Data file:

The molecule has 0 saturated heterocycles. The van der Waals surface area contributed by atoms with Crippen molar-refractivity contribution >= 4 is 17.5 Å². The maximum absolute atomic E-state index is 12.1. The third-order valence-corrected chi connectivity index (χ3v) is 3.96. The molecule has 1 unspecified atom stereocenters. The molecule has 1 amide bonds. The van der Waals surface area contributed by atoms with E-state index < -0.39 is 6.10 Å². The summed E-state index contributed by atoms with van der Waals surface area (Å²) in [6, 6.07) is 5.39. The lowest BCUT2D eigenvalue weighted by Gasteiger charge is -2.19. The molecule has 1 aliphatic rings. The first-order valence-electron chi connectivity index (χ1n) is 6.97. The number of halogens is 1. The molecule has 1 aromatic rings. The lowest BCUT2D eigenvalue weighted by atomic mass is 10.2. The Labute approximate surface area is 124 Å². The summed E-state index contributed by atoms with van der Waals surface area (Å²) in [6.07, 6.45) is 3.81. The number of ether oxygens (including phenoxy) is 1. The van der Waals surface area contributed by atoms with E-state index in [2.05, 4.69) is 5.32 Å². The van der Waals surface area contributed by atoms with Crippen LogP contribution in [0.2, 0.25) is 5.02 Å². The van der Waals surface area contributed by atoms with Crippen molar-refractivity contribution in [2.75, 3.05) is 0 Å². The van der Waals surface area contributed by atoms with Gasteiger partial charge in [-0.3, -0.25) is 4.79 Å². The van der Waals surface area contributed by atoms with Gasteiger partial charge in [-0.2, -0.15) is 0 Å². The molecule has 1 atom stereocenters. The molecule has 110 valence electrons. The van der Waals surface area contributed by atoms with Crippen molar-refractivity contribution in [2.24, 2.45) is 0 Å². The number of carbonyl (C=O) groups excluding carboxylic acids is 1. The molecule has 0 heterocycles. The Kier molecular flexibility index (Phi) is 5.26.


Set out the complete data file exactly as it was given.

The molecule has 0 saturated heterocycles. The van der Waals surface area contributed by atoms with Crippen molar-refractivity contribution >= 4 is 17.5 Å². The maximum absolute atomic E-state index is 12.1. The third-order valence-corrected chi connectivity index (χ3v) is 3.96. The molecule has 1 unspecified atom stereocenters. The molecule has 1 amide bonds. The van der Waals surface area contributed by atoms with E-state index < -0.39 is 6.10 Å². The summed E-state index contributed by atoms with van der Waals surface area (Å²) in [6, 6.07) is 5.39. The lowest BCUT2D eigenvalue weighted by Gasteiger charge is -2.19. The molecule has 1 aliphatic rings. The first-order valence-electron chi connectivity index (χ1n) is 6.97. The number of halogens is 1. The molecule has 1 aromatic rings. The lowest BCUT2D eigenvalue weighted by atomic mass is 10.2. The Labute approximate surface area is 124 Å². The summed E-state index contributed by atoms with van der Waals surface area (Å²) in [6.07, 6.45) is 3.81. The number of ether oxygens (including phenoxy) is 1. The van der Waals surface area contributed by atoms with E-state index in [2.05, 4.69) is 5.32 Å². The van der Waals surface area contributed by atoms with Crippen LogP contribution in [0.2, 0.25) is 5.02 Å². The van der Waals surface area contributed by atoms with Crippen molar-refractivity contribution in [2.75, 3.05) is 0 Å². The van der Waals surface area contributed by atoms with Gasteiger partial charge in [-0.3, -0.25) is 4.79 Å². The van der Waals surface area contributed by atoms with Gasteiger partial charge in [-0.2, -0.15) is 0 Å². The molecule has 1 atom stereocenters. The molecule has 110 valence electrons. The van der Waals surface area contributed by atoms with Crippen molar-refractivity contribution in [2.24, 2.45) is 0 Å². The number of carbonyl (C=O) groups excluding carboxylic acids is 1. The molecule has 0 heterocycles. The Kier molecular flexibility index (Phi) is 5.26.